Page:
Day Flew Through Icelandic Ash Cloud 37 Years Ago

Written by Paul DayThe disruption in European jet travel caused by an Icelandic volcano would probably not have grounded the cocky U.S. Air Force pilots who welcomed me into their large cockpit more than 37 years ago.

After flying out of Keflavik Airport, our propeller driven C-130 headed toward one of the most destructive volcanoes in Icelandic history on the island of Heimaey. The eruption, on January 23, 1973, had nearly buried the small fishing community of Vestmannaeyjar in volcanic debris and threatened to seal off its vital port with flowing lava.

The American military was launching a major relief effort. I was a Navy journalist, stationed in Iceland, and sent to Vestmannaeyjar as part of a 3 man film crew to cover the action for American Forces Television.

As we circled the town’s only airport, the flight crew knew there was no choice. To land, the plane had to fly directly through the ash cloud which was being blown across the final approach to the lone runway.

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I had a birds eye view seated in the back row of the flight deck. What I remember the most was the sound. It was like grey hail pelting the windshield.

One of my colleagues had gotten approval from the flight commander to unbuckle and stand during our landing. He now held the movie camera with the idea of rolling during this dramatic descent.

The pilots got a laugh out of his idea. They told my friend there was no way and warned him to hang on.

We felt the wheels touch down. There was a tremendous braking sensation.

The cameraman pitched forward and wound up on the floor of the cockpit. C-130s, we learned the hard way, were designed for extremely short take-offs and landings.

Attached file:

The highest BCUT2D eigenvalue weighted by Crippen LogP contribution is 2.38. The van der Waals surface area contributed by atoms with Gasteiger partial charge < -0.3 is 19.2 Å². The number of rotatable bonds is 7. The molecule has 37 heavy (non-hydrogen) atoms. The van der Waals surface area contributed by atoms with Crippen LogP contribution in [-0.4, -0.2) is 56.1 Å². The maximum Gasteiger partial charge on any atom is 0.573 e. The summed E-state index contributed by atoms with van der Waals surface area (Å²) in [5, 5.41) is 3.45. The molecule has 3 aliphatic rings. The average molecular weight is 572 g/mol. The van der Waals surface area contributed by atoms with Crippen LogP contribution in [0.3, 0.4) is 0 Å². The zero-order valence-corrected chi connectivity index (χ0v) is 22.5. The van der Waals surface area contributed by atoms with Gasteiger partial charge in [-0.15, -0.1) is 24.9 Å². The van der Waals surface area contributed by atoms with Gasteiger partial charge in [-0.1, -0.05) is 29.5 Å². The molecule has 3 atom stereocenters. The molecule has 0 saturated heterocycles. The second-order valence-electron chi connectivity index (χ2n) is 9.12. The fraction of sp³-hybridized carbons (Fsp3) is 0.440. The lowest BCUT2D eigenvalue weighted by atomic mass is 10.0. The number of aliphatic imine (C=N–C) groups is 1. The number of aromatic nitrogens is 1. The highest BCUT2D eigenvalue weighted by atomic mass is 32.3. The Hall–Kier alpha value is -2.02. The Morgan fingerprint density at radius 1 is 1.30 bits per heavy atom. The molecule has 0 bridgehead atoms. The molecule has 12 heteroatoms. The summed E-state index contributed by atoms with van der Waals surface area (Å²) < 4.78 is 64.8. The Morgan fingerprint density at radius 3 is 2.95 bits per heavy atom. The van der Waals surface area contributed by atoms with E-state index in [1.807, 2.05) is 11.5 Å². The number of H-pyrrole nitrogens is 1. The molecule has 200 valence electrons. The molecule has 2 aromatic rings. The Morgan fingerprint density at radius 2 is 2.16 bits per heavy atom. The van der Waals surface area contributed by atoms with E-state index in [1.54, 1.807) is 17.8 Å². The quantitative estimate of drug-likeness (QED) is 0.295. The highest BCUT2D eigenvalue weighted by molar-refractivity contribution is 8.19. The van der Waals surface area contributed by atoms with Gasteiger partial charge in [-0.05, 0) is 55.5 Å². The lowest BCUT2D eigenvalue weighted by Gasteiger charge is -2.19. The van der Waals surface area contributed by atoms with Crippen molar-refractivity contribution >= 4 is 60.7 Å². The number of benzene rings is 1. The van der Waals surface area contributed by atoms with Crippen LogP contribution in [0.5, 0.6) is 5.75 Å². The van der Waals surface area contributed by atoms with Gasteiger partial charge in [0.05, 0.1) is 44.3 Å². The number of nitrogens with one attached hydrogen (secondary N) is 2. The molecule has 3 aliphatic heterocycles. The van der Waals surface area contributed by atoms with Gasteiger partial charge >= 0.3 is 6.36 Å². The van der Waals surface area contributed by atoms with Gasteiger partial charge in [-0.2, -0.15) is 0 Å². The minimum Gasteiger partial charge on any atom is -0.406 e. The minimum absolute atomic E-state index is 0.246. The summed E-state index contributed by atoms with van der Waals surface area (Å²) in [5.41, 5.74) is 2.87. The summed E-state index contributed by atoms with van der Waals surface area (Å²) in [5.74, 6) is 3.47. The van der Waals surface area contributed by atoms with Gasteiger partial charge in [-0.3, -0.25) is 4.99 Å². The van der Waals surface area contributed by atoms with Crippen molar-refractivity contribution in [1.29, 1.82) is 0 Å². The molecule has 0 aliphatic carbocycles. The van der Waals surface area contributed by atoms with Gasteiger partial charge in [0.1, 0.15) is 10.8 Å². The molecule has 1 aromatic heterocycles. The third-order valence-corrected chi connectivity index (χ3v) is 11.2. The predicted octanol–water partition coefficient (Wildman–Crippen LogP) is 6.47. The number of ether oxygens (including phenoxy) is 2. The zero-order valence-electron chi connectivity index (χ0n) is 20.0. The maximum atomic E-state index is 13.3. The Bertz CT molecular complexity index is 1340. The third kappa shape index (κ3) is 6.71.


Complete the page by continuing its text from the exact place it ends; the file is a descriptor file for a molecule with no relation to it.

No one seemed to give any thought to what the volcanic dust might have done to our prop engines. The pilots, as I recall, never mentioned it.

Giant forklifts were unloaded from the belly of the C-130 to help with the relief effort.

Our film crew had only a couple hours to photo document the besieged village.

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Pictures show mattresses and other household goods were loaded onto other aircraft as part an evacuation. In another image, a wall of lava can be seen behind homes as it threatens to choke off the town’s habor.

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We flew out the same way we came in — through the ash cloud– and made it safely back to Keflavik that evening.

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More About The Volcano

One of the most destructive volcanic eruptions in the history of Iceland — Eldfell — began in the early morning of Jan. 23, 1973, near the Nation’s premier fishing port, the town of Vestmannaeyjar, on Heimaey, the only inhabited isle in the Vestmannaeyjar volcanic archipelago. Before the eruption was over, approximately one-third of the town of Vestmannaeyjer had been obliterated, but, more importantly, the potential damage probably was reduced by the spraying of seawater onto the advancing lava flows, causing them to be slowed, stopped, or diverted from the undamaged portion of the town.

The photos above and below are from slides Paul Day has kept all these years.

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